"We like to feel independent and free of the brain systems that regulate the mating habits and regimens of animals, but the fact is that we’re not"
Love is in the air? Well, scientists debate the role of pheromones in sexual attraction, so maybe it is really…
What is more clear is that at least a dozen brain regions work together to make you feel love.
But romance is not just for the young, a new research shows that people over the age of 60 represent the fastest-growing demographic of online daters, and that older women don’t want to waste time:
Tom Whyntie, a researcher at Imperial College London, took data from one of the earliest collisions at the LHC and added simulated data that followed the path of a heart-shaped equation, then used the result as a Valentine’s card for his girlfriend. It worked, now they are married.
But, according to some fMRI studies, love is like an addictive drug that stimulate the same as opioids and cocaine, so, take it with moderation.
From Esa With Love: a romantic animation of heart shaped things as seen from space.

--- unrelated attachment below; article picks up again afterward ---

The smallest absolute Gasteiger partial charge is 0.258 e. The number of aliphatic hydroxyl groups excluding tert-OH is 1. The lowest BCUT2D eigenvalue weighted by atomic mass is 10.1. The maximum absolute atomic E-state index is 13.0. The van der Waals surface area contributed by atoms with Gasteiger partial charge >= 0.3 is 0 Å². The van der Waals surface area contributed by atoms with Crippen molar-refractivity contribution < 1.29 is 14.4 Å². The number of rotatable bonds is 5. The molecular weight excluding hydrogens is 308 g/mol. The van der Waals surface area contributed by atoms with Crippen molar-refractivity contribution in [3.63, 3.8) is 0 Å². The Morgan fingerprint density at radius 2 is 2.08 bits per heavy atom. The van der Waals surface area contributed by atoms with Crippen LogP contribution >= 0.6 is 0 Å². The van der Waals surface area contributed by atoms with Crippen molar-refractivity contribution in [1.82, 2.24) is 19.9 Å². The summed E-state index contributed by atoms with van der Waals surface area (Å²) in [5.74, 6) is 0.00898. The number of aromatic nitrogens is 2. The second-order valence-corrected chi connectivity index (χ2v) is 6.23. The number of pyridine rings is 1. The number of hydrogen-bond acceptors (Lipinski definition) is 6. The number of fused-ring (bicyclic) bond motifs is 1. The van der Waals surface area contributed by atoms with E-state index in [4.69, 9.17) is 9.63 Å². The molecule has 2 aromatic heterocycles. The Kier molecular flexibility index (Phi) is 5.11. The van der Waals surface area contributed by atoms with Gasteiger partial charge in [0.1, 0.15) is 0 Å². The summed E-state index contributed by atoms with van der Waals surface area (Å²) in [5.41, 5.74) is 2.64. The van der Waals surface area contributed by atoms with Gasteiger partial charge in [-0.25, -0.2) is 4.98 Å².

Malaria parasite goes bananas before sex, literally, it changes into a banana shape before sexual reproduction.
The male of Paratrechalea ornata, a south-American species of spider, uses "gift" wrapped in silk as a ”nuptial gift” to encourages the female to accept him as mate.
But talking about humans, did you know that falling in love makes you broody? Yes, especially if you are a man. When one fall in love shows greater activation of brain areas related to parental attachment when they see a baby compared to single people. Be careful.
Anyway guys, I must tell you:
"To date, there is no compelling evidence any online dating matching algorithm actually works.”
Ah, another thing: